Senin, 22 Juli 2013

How to Prevent Starling Taking Over Nest Boxes

European starlings, as their name suggests, were introduced to the Americas from Europe in the 1890s. According to the Washington Department of Fish and Wildlife, the starling population of the United States is estimated at 150 million. These birds are very aggressive at feeders and nest sites and have adapted well to living in close proximity with humans. If you don't take steps to prevent it, they're likely to take over the nest boxes and bird feeders you may have put out for other species.

Instructions

    1

    Avoid attracting starlings in the first place by putting out foods, such as black sunflower seeds, that are difficult for them to eat. (Starlings have difficulty cracking the shells to get at the sunflower seeds).
    Also, feeders that require birds to hang on the bottom of the feeder are a difficult obstacle for starlings.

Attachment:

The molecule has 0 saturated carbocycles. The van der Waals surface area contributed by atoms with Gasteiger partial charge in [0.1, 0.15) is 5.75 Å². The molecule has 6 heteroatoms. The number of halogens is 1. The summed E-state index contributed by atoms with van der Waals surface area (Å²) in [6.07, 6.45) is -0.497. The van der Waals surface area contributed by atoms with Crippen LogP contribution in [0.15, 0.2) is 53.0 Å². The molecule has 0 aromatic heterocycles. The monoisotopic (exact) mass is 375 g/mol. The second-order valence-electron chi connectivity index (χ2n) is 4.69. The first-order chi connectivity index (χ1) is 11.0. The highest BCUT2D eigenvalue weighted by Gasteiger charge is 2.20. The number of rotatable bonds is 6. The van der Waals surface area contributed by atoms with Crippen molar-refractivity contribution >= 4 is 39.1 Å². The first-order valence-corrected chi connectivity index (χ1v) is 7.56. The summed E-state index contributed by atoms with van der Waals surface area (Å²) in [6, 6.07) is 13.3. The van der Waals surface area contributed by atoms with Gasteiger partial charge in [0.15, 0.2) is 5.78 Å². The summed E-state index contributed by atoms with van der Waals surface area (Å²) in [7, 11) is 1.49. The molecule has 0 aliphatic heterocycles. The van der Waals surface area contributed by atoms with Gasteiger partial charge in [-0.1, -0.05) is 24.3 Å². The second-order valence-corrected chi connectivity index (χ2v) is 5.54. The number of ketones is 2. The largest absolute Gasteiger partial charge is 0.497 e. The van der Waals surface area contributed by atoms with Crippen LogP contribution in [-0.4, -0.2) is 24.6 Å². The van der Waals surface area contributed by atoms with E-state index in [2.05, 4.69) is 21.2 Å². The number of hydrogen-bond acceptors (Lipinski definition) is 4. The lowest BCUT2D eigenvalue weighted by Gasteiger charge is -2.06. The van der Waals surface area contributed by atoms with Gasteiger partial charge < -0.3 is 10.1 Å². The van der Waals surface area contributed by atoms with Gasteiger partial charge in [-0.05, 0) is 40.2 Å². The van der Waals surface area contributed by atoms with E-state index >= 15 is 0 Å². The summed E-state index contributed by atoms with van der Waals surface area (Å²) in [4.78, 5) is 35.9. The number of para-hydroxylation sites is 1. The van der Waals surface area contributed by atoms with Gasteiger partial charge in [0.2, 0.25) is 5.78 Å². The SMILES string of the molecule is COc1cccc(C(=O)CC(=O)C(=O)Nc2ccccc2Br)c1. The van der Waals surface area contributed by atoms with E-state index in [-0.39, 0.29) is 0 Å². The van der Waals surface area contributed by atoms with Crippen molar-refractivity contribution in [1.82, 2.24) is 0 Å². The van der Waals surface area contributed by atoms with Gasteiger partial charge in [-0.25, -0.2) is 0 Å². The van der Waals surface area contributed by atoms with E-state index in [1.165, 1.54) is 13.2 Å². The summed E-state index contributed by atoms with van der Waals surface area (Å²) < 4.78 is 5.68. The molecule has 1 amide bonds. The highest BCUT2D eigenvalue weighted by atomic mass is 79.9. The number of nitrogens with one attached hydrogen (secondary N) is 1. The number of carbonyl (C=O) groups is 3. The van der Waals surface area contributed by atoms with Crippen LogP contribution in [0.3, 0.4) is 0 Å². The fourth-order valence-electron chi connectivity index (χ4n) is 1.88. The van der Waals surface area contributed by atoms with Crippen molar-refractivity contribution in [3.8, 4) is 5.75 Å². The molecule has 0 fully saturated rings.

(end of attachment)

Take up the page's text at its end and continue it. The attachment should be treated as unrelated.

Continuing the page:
2

    Make the "neighborhood" unfriendly to starlings by depriving them of nearby nesting spots. Install bird netting underneath open rafters and place metal, wood, foam or other materials on ledges and over gutters at a 60-degree angle.

    3

    Ensure that your nest boxes have entrance holes smaller than 1 1/2 inches across. This alone is usually enough to keep starlings out. If a nest box has an entry hole that's too large, or if flickers have enlarged the entry hole until it's big enough to let starlings in, add a new front to the box that has a hole of the appropriate size.

    4

    Remove the perches on your bird feeders and nest boxes if present. Starlings need the perches, but most species do not; the only bird you're helping by providing a perch is the starling.

    5

    Watch your nest box frequently during breeding season (anywhere from February to July). If you see signs that starlings are building a nest in the box, remove the material. You might also plug the entry hole for a few days, then reopen it once the starlings have moved on or lost interest.

    6

    Take your nest boxes down every year or board over their entrance holes after breeding season. Don't put them back up again until you notice the native species you're hoping to attract have returned.

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